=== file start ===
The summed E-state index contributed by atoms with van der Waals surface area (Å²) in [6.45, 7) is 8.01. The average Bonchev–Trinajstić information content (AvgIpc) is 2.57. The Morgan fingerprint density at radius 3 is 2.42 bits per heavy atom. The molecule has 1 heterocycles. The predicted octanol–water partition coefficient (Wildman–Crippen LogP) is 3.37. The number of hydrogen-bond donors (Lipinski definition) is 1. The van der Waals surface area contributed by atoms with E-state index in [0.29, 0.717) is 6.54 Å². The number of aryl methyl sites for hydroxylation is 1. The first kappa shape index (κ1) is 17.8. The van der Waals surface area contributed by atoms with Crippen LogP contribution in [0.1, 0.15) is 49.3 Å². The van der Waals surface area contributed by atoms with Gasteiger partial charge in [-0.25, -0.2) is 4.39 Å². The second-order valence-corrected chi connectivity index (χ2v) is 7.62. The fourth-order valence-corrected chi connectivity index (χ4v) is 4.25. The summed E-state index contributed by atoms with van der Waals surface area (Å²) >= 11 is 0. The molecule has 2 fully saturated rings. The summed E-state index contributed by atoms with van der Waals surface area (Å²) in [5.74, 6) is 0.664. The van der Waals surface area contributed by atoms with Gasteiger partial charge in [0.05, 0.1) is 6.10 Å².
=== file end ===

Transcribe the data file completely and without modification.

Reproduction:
The summed E-state index contributed by atoms with van der Waals surface area (Å²) in [6.45, 7) is 8.01. The average Bonchev–Trinajstić information content (AvgIpc) is 2.57. The Morgan fingerprint density at radius 3 is 2.42 bits per heavy atom. The molecule has 1 heterocycles. The predicted octanol–water partition coefficient (Wildman–Crippen LogP) is 3.37. The number of hydrogen-bond donors (Lipinski definition) is 1. The van der Waals surface area contributed by atoms with E-state index in [0.29, 0.717) is 6.54 Å². The number of aryl methyl sites for hydroxylation is 1. The first kappa shape index (κ1) is 17.8. The van der Waals surface area contributed by atoms with Crippen LogP contribution in [0.1, 0.15) is 49.3 Å². The van der Waals surface area contributed by atoms with Gasteiger partial charge in [-0.25, -0.2) is 4.39 Å². The second-order valence-corrected chi connectivity index (χ2v) is 7.62. The fourth-order valence-corrected chi connectivity index (χ4v) is 4.25. The summed E-state index contributed by atoms with van der Waals surface area (Å²) >= 11 is 0. The molecule has 2 fully saturated rings. The summed E-state index contributed by atoms with van der Waals surface area (Å²) in [5.74, 6) is 0.664. The van der Waals surface area contributed by atoms with Gasteiger partial charge in [0.05, 0.1) is 6.10 Å².